But how many words for ice?

I was a teacher in Greenland. There were lots of highlights. Second to the amazing, and, at times, exasperating kids, was the role of external invigilator for the spoken English exams. Greenland must be one of the few places where the invigilator is flown by helicopter to schools in the remote settlements. Greenland is vast – something you understand when trying to get your head around distances – but from the air… well, Greenland can be a humbling experience. As it should be – something every invigilator should be exposed to before an exam. “You live here?” is a common thought to have when approaching the gravel landing square, marked with a rusty oil drum in each corner. Exams are one thing, but almost everything can have the flavour of a test in Greenland, and the results are not measured in grades, and they can rarely be captured in words.

You may have heard that the Inuit have a lot of words for snow. Honestly, I don’t know how many, and it is difficult to know when pop culture ends and the practicality of describing snow and ice begins. Until, that is, you’re standing on thin ice, with a kilometre or more of black sea beneath you. Then, as you begin to imagine sinking down in the black depths, I guarantee you will begin to imagine all kinds of words for ice, as if your life depends upon it, which it does, actually.

Once, when accompanying a hunter to check his long fishing line, my Western feet broke through the ice.

Despite weighing a good twenty kilos more than the hunter I was with, it wasn’t my weight that was a problem, it was my attitude, my angle of attack. Admittedly, the ice was only a centimetre or so thick – we had left the dogs behind. Apparently their attitude was similar to mine, although they were safe. No, the problem was that I didn’t glide or shush across the ice with flat feet, I walked, putting weight on my toes and breaking the ice. The hunter noticed, gave me a few words of advice, and shushed on ahead of me. I followed, pushing the sledge, skirting the bad ice, the really thin stuff, and taking a torturous route back to the village.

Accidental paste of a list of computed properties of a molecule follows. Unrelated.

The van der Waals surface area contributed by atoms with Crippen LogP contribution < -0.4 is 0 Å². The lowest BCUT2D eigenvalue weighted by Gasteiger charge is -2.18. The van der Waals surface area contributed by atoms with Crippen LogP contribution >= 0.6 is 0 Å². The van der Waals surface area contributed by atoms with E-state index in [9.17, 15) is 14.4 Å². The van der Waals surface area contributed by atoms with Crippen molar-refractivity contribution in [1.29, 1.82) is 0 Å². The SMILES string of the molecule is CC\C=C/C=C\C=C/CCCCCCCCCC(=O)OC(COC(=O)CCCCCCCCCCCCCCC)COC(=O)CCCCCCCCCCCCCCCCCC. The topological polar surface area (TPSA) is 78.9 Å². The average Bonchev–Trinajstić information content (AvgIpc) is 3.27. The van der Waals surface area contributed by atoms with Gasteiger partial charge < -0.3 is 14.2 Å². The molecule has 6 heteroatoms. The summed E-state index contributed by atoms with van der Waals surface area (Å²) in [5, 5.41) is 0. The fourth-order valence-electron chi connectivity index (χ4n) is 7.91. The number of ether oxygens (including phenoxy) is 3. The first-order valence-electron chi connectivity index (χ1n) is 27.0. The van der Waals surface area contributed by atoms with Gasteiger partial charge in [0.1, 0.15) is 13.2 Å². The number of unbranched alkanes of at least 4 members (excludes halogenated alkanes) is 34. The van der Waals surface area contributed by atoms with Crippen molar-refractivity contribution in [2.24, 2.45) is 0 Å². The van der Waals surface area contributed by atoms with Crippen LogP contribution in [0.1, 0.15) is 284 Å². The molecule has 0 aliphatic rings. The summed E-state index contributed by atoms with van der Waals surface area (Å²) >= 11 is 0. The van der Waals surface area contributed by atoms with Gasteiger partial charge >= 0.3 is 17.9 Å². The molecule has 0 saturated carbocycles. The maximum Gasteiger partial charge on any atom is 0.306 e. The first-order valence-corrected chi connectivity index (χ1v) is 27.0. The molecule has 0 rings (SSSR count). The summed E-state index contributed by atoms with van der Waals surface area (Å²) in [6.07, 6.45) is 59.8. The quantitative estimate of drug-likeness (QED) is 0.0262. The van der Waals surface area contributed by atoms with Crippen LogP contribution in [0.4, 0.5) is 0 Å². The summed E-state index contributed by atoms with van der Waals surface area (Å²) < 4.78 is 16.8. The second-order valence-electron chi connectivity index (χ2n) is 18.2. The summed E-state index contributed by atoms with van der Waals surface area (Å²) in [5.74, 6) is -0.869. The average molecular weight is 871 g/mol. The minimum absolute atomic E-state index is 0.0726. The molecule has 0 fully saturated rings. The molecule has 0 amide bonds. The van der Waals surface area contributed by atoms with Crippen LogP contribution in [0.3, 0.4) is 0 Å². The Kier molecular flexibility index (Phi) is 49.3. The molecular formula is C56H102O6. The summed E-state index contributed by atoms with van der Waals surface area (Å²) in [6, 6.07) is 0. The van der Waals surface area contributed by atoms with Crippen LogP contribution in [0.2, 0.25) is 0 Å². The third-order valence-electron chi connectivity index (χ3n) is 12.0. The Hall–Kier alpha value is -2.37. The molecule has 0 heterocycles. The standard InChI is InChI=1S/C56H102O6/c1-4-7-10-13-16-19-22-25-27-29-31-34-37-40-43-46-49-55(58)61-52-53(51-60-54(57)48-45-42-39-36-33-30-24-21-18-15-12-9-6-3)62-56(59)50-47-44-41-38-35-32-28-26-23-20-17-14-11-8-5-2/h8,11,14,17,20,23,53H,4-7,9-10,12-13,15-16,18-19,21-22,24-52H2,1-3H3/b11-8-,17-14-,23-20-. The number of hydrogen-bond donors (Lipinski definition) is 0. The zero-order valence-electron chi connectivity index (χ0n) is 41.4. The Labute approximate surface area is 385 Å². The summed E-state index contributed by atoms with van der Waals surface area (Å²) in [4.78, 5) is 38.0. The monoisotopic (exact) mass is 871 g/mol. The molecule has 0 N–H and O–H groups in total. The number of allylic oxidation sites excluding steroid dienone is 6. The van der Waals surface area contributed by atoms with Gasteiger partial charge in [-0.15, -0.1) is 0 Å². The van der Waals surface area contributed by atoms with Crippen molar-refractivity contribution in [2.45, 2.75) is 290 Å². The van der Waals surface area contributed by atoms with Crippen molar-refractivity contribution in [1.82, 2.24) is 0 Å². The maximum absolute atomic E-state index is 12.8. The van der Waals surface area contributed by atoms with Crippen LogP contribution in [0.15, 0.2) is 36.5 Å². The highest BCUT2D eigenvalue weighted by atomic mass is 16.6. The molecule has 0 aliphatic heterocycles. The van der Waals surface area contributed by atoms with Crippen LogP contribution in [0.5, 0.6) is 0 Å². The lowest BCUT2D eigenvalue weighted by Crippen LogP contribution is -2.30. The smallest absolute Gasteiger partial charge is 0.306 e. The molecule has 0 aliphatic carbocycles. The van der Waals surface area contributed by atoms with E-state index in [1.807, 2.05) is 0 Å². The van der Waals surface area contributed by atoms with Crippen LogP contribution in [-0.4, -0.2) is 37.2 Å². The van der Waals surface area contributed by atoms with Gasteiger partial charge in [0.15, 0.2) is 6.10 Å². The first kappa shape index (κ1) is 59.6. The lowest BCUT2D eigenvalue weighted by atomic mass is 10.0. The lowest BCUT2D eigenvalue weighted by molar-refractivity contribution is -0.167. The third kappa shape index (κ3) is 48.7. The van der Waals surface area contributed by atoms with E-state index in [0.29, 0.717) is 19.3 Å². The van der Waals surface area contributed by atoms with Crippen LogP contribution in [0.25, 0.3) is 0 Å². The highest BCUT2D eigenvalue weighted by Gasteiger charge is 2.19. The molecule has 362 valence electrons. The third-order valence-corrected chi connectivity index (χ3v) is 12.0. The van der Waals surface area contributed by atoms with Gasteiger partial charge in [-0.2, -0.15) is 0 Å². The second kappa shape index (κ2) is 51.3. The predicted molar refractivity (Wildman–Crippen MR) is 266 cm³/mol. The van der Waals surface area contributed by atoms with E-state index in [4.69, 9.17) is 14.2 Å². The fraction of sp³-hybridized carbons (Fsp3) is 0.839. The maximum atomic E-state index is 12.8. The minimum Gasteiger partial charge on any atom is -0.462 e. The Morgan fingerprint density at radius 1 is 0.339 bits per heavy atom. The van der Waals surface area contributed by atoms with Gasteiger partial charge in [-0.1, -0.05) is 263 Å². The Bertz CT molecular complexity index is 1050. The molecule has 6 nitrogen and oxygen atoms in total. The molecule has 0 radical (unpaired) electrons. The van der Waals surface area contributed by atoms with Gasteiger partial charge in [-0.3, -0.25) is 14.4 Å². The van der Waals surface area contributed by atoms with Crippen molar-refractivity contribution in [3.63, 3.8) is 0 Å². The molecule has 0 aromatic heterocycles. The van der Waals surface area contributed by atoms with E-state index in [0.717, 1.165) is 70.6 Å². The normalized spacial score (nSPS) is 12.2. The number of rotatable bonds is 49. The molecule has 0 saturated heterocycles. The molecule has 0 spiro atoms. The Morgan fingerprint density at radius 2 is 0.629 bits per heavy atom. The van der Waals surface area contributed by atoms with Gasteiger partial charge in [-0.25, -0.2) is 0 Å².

Rarely have I been more scared.

Rarely have I felt more alive.

If you spend time in Greenland, if you spend time on the ice, you’ll experience that feeling – that moment when you struggle to understand how you can have a cheesy grin on your face, while fighting the urge to pee, wondering if your heart is going to explode out of your chest, amazed that is hasn’t already.

Greenland, like Alaska, does that to you. Something I hope to have captured in my first Greenland thriller, and now as I edit the second.

If you’d like to know more you could try out The Ice Star – available in paperback and on Kindle or for Kindle apps from Amazon, or pre-order book two: In the Shadow of the Mountain, here:

Amazon USA

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Amazon Australia

Amazon Canada

A Kick in the Pants

I write all year round, but I write more each November. It’s NANOWRIMO and it’s a serious kick- in-the-pants motivator.

It’s also a lot of fun. Writing 50,000 words in a month is a challenge, to be sure, but the end result is never the end result. There’s beta-reading, editing, proofing, etc. But Nanowrimo works for me, and for many other writers, as a motivator. It doesn’t mean that the finished drafts each November are published, but it feels great having a project on the shelf, one that can be dusted off each April and July at Camp Nanowrimo.

Are you an emerging writer with the ambition of getting published, or just writing for fun? Then Nanowrimo and Camp Nanowrimo are definitely worth checking out.

Alaska does that

Alaska happened, almost a year ago, and a lot has happened since. I thought it was time, for me anyway, to reflect. You, on the other hand, might want to go get a coffee… or stick around for a moment. It won’t take too long. I promise.

The Yukon River family expedition that Jane and I were a part of was an amazing experience, but, from a much more personal perspective, it was just the beginning of a deeper experience, the stimulus for change and a change of purpose.

I suppose and hope there are a lot of people out there, young teens like I once was, that dream of Alaska. I really hope there are. I hope they read Jack London stories, and stay up late at night trying to breathe the pine sap, imagining the heat of the fire warming their hands around a small campfire in the snow, smiling at the pop and snap of twigs burning. That’s what I did most school nights when I should have been sleeping.

Some twenty-eight years or so later I finally made it north, to Alaska.

I wasn’t alone.

Jane and I went together.